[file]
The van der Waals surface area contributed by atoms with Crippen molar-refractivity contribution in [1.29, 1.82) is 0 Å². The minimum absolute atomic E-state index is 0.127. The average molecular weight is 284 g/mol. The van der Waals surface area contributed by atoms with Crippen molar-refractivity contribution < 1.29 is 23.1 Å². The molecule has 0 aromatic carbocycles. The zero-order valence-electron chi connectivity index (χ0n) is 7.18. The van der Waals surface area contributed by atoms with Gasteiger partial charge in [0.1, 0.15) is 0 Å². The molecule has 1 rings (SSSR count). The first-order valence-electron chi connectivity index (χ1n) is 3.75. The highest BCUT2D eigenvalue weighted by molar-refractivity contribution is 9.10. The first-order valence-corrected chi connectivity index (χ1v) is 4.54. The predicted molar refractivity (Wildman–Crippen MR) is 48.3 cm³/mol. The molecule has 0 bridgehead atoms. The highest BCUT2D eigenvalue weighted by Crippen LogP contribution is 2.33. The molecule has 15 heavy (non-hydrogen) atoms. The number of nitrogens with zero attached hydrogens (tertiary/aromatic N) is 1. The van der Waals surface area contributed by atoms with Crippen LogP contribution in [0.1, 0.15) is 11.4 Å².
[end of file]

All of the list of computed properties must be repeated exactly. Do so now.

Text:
The van der Waals surface area contributed by atoms with Crippen molar-refractivity contribution in [1.29, 1.82) is 0 Å². The minimum absolute atomic E-state index is 0.127. The average molecular weight is 284 g/mol. The van der Waals surface area contributed by atoms with Crippen molar-refractivity contribution < 1.29 is 23.1 Å². The molecule has 0 aromatic carbocycles. The zero-order valence-electron chi connectivity index (χ0n) is 7.18. The van der Waals surface area contributed by atoms with Gasteiger partial charge in [0.1, 0.15) is 0 Å². The molecule has 1 rings (SSSR count). The first-order valence-electron chi connectivity index (χ1n) is 3.75. The highest BCUT2D eigenvalue weighted by molar-refractivity contribution is 9.10. The first-order valence-corrected chi connectivity index (χ1v) is 4.54. The predicted molar refractivity (Wildman–Crippen MR) is 48.3 cm³/mol. The molecule has 0 bridgehead atoms. The highest BCUT2D eigenvalue weighted by Crippen LogP contribution is 2.33. The molecule has 15 heavy (non-hydrogen) atoms. The number of nitrogens with zero attached hydrogens (tertiary/aromatic N) is 1. The van der Waals surface area contributed by atoms with Crippen LogP contribution in [0.1, 0.15) is 11.4 Å².